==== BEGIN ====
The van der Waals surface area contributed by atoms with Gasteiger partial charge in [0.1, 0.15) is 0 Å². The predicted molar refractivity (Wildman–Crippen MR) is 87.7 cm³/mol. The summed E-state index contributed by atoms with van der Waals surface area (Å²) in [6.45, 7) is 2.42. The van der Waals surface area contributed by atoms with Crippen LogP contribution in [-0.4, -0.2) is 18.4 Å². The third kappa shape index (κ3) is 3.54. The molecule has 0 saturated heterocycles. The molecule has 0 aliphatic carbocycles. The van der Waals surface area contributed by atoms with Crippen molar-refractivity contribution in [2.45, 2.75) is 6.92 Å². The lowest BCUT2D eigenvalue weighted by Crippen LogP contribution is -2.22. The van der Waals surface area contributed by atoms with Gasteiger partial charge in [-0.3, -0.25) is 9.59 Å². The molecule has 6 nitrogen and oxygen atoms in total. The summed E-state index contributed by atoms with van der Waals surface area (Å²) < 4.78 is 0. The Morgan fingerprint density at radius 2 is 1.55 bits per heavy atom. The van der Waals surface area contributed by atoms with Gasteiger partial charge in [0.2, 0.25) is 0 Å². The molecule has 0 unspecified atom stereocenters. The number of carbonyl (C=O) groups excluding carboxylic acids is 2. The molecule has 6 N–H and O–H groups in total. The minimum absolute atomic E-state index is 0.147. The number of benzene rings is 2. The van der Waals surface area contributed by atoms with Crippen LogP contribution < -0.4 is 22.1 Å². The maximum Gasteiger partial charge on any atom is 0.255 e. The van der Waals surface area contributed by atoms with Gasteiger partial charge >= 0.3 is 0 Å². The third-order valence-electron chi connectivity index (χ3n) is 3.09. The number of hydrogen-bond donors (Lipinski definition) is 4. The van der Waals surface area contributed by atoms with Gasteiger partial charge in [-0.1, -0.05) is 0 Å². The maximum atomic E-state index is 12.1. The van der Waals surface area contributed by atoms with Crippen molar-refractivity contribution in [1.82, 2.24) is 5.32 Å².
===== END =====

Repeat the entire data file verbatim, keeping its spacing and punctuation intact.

The van der Waals surface area contributed by atoms with Gasteiger partial charge in [0.1, 0.15) is 0 Å². The predicted molar refractivity (Wildman–Crippen MR) is 87.7 cm³/mol. The summed E-state index contributed by atoms with van der Waals surface area (Å²) in [6.45, 7) is 2.42. The van der Waals surface area contributed by atoms with Crippen LogP contribution in [-0.4, -0.2) is 18.4 Å². The third kappa shape index (κ3) is 3.54. The molecule has 0 saturated heterocycles. The molecule has 0 aliphatic carbocycles. The van der Waals surface area contributed by atoms with Crippen molar-refractivity contribution in [2.45, 2.75) is 6.92 Å². The lowest BCUT2D eigenvalue weighted by Crippen LogP contribution is -2.22. The van der Waals surface area contributed by atoms with Gasteiger partial charge in [-0.3, -0.25) is 9.59 Å². The molecule has 6 nitrogen and oxygen atoms in total. The summed E-state index contributed by atoms with van der Waals surface area (Å²) < 4.78 is 0. The Morgan fingerprint density at radius 2 is 1.55 bits per heavy atom. The van der Waals surface area contributed by atoms with Gasteiger partial charge in [0.2, 0.25) is 0 Å². The molecule has 0 unspecified atom stereocenters. The number of carbonyl (C=O) groups excluding carboxylic acids is 2. The molecule has 6 N–H and O–H groups in total. The minimum absolute atomic E-state index is 0.147. The number of benzene rings is 2. The van der Waals surface area contributed by atoms with Crippen LogP contribution < -0.4 is 22.1 Å². The maximum Gasteiger partial charge on any atom is 0.255 e. The van der Waals surface area contributed by atoms with Gasteiger partial charge >= 0.3 is 0 Å². The third-order valence-electron chi connectivity index (χ3n) is 3.09. The number of hydrogen-bond donors (Lipinski definition) is 4. The van der Waals surface area contributed by atoms with Gasteiger partial charge in [-0.1, -0.05) is 0 Å². The maximum atomic E-state index is 12.1. The van der Waals surface area contributed by atoms with Crippen molar-refractivity contribution in [1.82, 2.24) is 5.32 Å².